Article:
Grace & peace,

The illustration is "Ennui" by Mike Reed.

19 June 2009

Leader of the Pack

We have apparently reached the "for the love of God, just HOLD ON!!!" point of parenting two children under the age of three. I wish I could say it's all wonderful, but what sucks is that we're exhausted at the end of the day, the house is a disaster, AND we're gaining weight because there's not enough time in the day to exercise properly. And this is fair how?

Along with the eternal craziness that is parenting, we of course have the menagerie of pets we've adopted to add a delightful nutty edge to our insanity. Our Sunday/Monday night went something like this:
  • 8:00 PM - both girls in bed, Ainsley crying but eventually falling asleep. Directly behind the door, with a poopy diaper, but asleep nonetheless.
  • 9:00 PM - Beloved hits the sack.
  • 11:00ish - I follow suit.
  • 1:00 AM - while rolling over and sticking my foot out of the covers, I discover that the dog has vomited on the bed. Much muttering and grumbling ensues from Beloved. Strip the duvet cover and put it in the wash, stuff the stained duvet in the hall closet, grab some quilts from downstairs and go back to sleep.
  • 6:30 AM - while dressing, Beloved discovers that one of the cats has peed on the clean laundry stacked inside the closet. Grumbling gives way to outright profanity.
  • 6:45 AM - I discover I'm out of coffee. This is about where the wailing and gnashing of teeth started...
My seminary buddy Nate said, "Remember when you wondered why you hadn't gotten a dog before? This seems to be a good reason here." He's most likely right. But for all the craziness, we're happy and content, if a bit dazed by the end of the day most of the time.

I've made some time for household projects this week. Here are some shots of the fence I've been renovating in the backyard so we can trust Jack to stay put:

Disassembling the gate from the old fence.

New fence pickets on the old posts with reconfigured crosspieces.

The old fence - I removed the pickets, moved the top crosspiece to the top of the post and attached new pickets, pictured at the right end of the old fence.

A comparison of the old and new fences. Other than the gate, it was a really easy project.

As we've gotten to know our Jack over the last few weeks, it's become apparent that we needed help when it came to properly training him. He's not a bad dog at all - just rambunctious and easily distracted, and it was getting very difficult to keep him in line. Kristin found a local branch of a national training chain who does on-site training, which includes looking around the house from the dog's point of view and hands-on help getting started with proper commands, correction and rewarding. The trainer came this afternoon, and after he left, we felt a whole lot better about our life with Jack - especially the 'out in public' parts where we need him to understand who's in charge.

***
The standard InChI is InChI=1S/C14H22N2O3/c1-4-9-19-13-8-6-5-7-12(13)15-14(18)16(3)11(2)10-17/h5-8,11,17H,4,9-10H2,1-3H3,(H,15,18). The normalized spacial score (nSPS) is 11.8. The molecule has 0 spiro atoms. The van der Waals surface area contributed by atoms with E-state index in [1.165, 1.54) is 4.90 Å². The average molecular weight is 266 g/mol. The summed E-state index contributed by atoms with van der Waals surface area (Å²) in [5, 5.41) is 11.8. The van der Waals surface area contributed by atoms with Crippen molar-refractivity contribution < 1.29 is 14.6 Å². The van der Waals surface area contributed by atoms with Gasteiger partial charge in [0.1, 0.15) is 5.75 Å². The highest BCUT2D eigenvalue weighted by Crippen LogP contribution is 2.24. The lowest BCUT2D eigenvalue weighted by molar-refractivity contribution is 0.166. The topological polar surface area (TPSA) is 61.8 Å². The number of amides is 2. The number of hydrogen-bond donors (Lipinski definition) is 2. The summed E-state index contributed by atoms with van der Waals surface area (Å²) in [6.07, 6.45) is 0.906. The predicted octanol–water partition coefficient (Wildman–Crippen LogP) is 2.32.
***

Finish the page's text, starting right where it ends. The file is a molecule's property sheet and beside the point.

I've tried to do a theological bent on the whole thing, but it just doesn't compute without the pastor winding up the dominant person in the pack, and I'm not sure I want to go there. So, no big theology tonight - just the thought that, sometimes, it's nice to be the one issuing commands. Even if, just as in real life, sometimes those commands go unheeded. And you still have to deal with someone else's crap.

08 June 2009

Running, Reading and Resource Fair

We got back from a wonderful weekend in Lincoln last night. I ran in a charity 10K with my brother and two of our roommates from college. The race went fairly well: I ran it in 55:14, with just one stop to say hi to my girls and catch my breath after several long hills. We also spent lots of time with my college friends and their families, including a trip to Olive Garden with 8 adults and 8 kids, church with the same group of folks and many, many brats, beers and other good eats consumed over the weekend. Pictures to come as soon as I can convince those who took them to email me copies.

I'm in a bit of a reading quandary at the moment. I read Neal Stephenson's novels and Snow Crash and The Diamond Age a few years back and loved them both. But now I've tried two of his more ambitious projects and have found both really hard to read. Quicksilver was some sort of alternate history that just seemed to wander all over the place and never really do anything, even after several hundred pages. Anathem, my latest attempt, is just flat-out bizarre; I've only read about 20 pages, but I'm already tired of flipping to the glossary to find the definition of terms again and again. It seems to me that these are both novels I should like but, for reasons unknown, I just can't get into them at the present time. If anyone out there has tried either one and found enjoyment, would you please offer any suggestions you might have?

In other news, it's Freshman Orientation month here at Iowa State, and that means Resource Fair for us campus ministry types. Today I had the pleasure of meeting several young people who seem to be very interested in campus ministry, including one young lady whose former youth director is one of the three women responsible for Kristin and me becoming Kristin and me. We've gotten seven or eight folks to sign up for our mailing list each day thus far, which is always a good sign.

But I also have some ambivalent feelings about what we do at Resource Fair. It feels like a popularity contest: each booth lines up their pictures and brochures and tchotchkes so students will remember us when they empty that gigantic bag o'crap out once they return home. We play the game, too: our pens, highlighters, brochures and a piece of chocolate make their way into as many bags as possible. Of course, I try to explain what it is we do in campus ministry and why I believe so strongly in what we do, and that part is genuine. But some of it feels like 'selling' our ministry, and I'm very leery of crossing that line, so much so that today I considered electing to skip Resource Fair next year.